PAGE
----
Details

    • Type: Task Task
    • Status: Closed
    • Priority: Major Major
    • Resolution: Fixed
    • Affects Version/s: 2.0, 2.1
    • Fix Version/s: 2.2 Sprint 8
    • Component/s: Managed Beans
    • Labels:
      None

      Description

      We should create a concept about what to do with the JSF managed bean mechanism with regard to CDI (JSR-299).

      Since CDI was created to handle JSF's managed bean mechanism better in the first place (remember: "webbeans") and since it is being used a lot already to handle managed beans in JSF web applications, we should think about what to do with JSF's own managed bean mechanism.

      The are some spec-issues in this tracker refering to improvements of the JSF managed bean mechanism, like e.g. new scopes (I saw @AccesScoped and something about @FlashScoped). However, we should think about if improving this mechanism is the right choice.

      Maybe a better idea is to deprecate JSF's managed bean mechanism (like we deprecated JSP support - meaning that we still support it, but do not create new features for it) and automatically map JSF managed bean annotations to CDI annotations at startup, if CDI is available (like MyFaces CODI or JBoss Seam are supporting already).

      For example:

      @javax.faces.bean.ManagedBean --> @javax.inject.Named
      @javax.faces.bean.SessionScoped --> @javax.enterprise.context.SessionScoped

      Also see [1] for a feature description.

      IMO you should not use JSF 2.x without CDI (at least if you're doing more than hello world).

      [1] https://cwiki.apache.org/confluence/display/EXTCDI/JSF+Usage#JSFUsage-JSF2.0ScopeAnnotations

        Activity

        Hide
        Jakob Korherr added a comment -

        I totally agree with you, Andy. We absolutely should not force users into using CDI, Spring,... if they just want to do a very simple thing.

        However, deprecating JSF managed beans does not mean they will be completely removed from JSF. It means they will still be supported and will continue to work as they do right now. But it also means that there won't be any new features for it and thus, if you want new features, you have to use CDI (or Spring or ...).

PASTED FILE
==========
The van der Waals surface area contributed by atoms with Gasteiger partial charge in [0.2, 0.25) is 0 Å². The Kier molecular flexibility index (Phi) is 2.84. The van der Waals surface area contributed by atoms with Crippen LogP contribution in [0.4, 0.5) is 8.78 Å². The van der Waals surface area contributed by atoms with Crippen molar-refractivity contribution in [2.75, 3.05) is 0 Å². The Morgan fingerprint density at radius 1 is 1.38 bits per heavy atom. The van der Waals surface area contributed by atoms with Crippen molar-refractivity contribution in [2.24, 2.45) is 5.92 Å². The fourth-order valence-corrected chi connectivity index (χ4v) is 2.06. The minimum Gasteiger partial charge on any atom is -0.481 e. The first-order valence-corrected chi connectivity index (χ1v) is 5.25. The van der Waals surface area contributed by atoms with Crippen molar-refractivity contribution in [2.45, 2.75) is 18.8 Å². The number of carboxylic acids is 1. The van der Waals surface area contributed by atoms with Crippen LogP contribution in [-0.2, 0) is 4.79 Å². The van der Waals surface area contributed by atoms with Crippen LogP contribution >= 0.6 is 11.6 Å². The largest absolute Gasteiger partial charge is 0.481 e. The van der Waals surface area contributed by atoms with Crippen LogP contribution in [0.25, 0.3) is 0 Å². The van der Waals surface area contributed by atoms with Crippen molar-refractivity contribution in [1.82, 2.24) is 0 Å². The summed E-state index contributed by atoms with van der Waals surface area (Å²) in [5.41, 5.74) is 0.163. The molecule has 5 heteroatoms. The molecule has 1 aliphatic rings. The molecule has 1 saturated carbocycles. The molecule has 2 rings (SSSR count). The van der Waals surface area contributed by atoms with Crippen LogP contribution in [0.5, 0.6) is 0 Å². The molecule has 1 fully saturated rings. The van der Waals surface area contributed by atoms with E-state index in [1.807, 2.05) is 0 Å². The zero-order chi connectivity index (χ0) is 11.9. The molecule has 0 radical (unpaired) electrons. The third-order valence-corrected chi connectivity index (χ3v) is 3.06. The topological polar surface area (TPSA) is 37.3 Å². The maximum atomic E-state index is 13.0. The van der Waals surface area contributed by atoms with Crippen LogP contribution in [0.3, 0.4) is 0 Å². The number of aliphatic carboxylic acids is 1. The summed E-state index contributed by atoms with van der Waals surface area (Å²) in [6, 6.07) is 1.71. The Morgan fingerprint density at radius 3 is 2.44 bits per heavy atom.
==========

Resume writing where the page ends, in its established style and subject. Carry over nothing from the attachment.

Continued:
Show
        Jakob Korherr added a comment - I totally agree with you, Andy. We absolutely should not force users into using CDI, Spring,... if they just want to do a very simple thing. However, deprecating JSF managed beans does not mean they will be completely removed from JSF. It means they will still be supported and will continue to work as they do right now. But it also means that there won't be any new features for it and thus, if you want new features, you have to use CDI (or Spring or ...).
        Hide
        Ed Burns added a comment -

        Lots of the work in FacesModule from Seam3 <http://seamframework.org/Seam3/FacesModule> can be used for JSF 2.2.

        Show
        Ed Burns added a comment - Lots of the work in FacesModule from Seam3 < http://seamframework.org/Seam3/FacesModule > can be used for JSF 2.2.
        Hide
        arjan tijms added a comment -

        Java EE 6 greatly simplified working with the Java EE platform and it did a lot to align the various specifications, making it overall easier for people new to the platform.

        However, the fact that both JSF Managed Beans and CDI exist, with even annotations that have the same unqualified name (@RequestScoped, @SessionScoped, etc) makes it unnecessary confusing for beginners. I often see people annotating beans with a mix of JSF and CDI annotations, which of course doesn't give the expected result. This partly ruins the easy of programming theme from Java EE 6.

        Instead of mapping JSF annotations to CDI annotations, maybe JSF could actually use the CDI annotations directly and map these to JSF's managed bean facility instead when no CDI implementation is present?

        Going one step further, maybe an implementation like Mojarra could even offer a jsf-all.jar, that included Weld as its internal bean facility. The FacesServlet should then setup everything, so the end user would not have to add the Weld servlet listener nor the required empty beans.xml.